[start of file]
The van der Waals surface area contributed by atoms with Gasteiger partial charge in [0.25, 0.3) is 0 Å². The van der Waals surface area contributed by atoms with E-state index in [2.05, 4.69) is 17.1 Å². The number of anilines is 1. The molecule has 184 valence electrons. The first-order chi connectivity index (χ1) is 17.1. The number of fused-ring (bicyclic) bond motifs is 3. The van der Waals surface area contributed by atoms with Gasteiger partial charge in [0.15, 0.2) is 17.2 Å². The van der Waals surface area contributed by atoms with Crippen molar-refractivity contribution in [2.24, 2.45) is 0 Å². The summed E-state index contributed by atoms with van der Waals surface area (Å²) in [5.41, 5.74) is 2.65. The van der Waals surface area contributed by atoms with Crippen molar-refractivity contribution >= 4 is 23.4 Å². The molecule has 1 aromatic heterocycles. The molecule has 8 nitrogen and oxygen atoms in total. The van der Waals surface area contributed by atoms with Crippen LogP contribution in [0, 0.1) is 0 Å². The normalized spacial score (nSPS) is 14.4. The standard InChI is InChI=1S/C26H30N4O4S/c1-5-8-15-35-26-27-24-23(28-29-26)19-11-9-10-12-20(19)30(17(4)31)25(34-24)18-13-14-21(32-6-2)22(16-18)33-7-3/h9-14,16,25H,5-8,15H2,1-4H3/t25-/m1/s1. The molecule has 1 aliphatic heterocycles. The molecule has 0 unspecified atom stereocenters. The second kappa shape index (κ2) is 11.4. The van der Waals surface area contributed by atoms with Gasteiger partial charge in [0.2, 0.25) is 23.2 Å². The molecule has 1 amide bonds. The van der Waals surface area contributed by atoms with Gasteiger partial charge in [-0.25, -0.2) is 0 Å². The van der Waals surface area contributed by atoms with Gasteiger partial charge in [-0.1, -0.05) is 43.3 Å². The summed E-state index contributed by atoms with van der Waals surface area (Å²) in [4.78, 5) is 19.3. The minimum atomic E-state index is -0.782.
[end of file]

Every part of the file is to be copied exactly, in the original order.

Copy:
The van der Waals surface area contributed by atoms with Gasteiger partial charge in [0.25, 0.3) is 0 Å². The van der Waals surface area contributed by atoms with E-state index in [2.05, 4.69) is 17.1 Å². The number of anilines is 1. The molecule has 184 valence electrons. The first-order chi connectivity index (χ1) is 17.1. The number of fused-ring (bicyclic) bond motifs is 3. The van der Waals surface area contributed by atoms with Gasteiger partial charge in [0.15, 0.2) is 17.2 Å². The van der Waals surface area contributed by atoms with Crippen molar-refractivity contribution in [2.24, 2.45) is 0 Å². The summed E-state index contributed by atoms with van der Waals surface area (Å²) in [5.41, 5.74) is 2.65. The van der Waals surface area contributed by atoms with Crippen molar-refractivity contribution >= 4 is 23.4 Å². The molecule has 1 aromatic heterocycles. The molecule has 8 nitrogen and oxygen atoms in total. The van der Waals surface area contributed by atoms with Crippen LogP contribution in [0, 0.1) is 0 Å². The normalized spacial score (nSPS) is 14.4. The standard InChI is InChI=1S/C26H30N4O4S/c1-5-8-15-35-26-27-24-23(28-29-26)19-11-9-10-12-20(19)30(17(4)31)25(34-24)18-13-14-21(32-6-2)22(16-18)33-7-3/h9-14,16,25H,5-8,15H2,1-4H3/t25-/m1/s1. The molecule has 1 aliphatic heterocycles. The molecule has 0 unspecified atom stereocenters. The second kappa shape index (κ2) is 11.4. The van der Waals surface area contributed by atoms with Gasteiger partial charge in [0.2, 0.25) is 23.2 Å². The molecule has 1 amide bonds. The van der Waals surface area contributed by atoms with Gasteiger partial charge in [-0.25, -0.2) is 0 Å². The van der Waals surface area contributed by atoms with Gasteiger partial charge in [-0.1, -0.05) is 43.3 Å². The summed E-state index contributed by atoms with van der Waals surface area (Å²) in [4.78, 5) is 19.3. The minimum atomic E-state index is -0.782.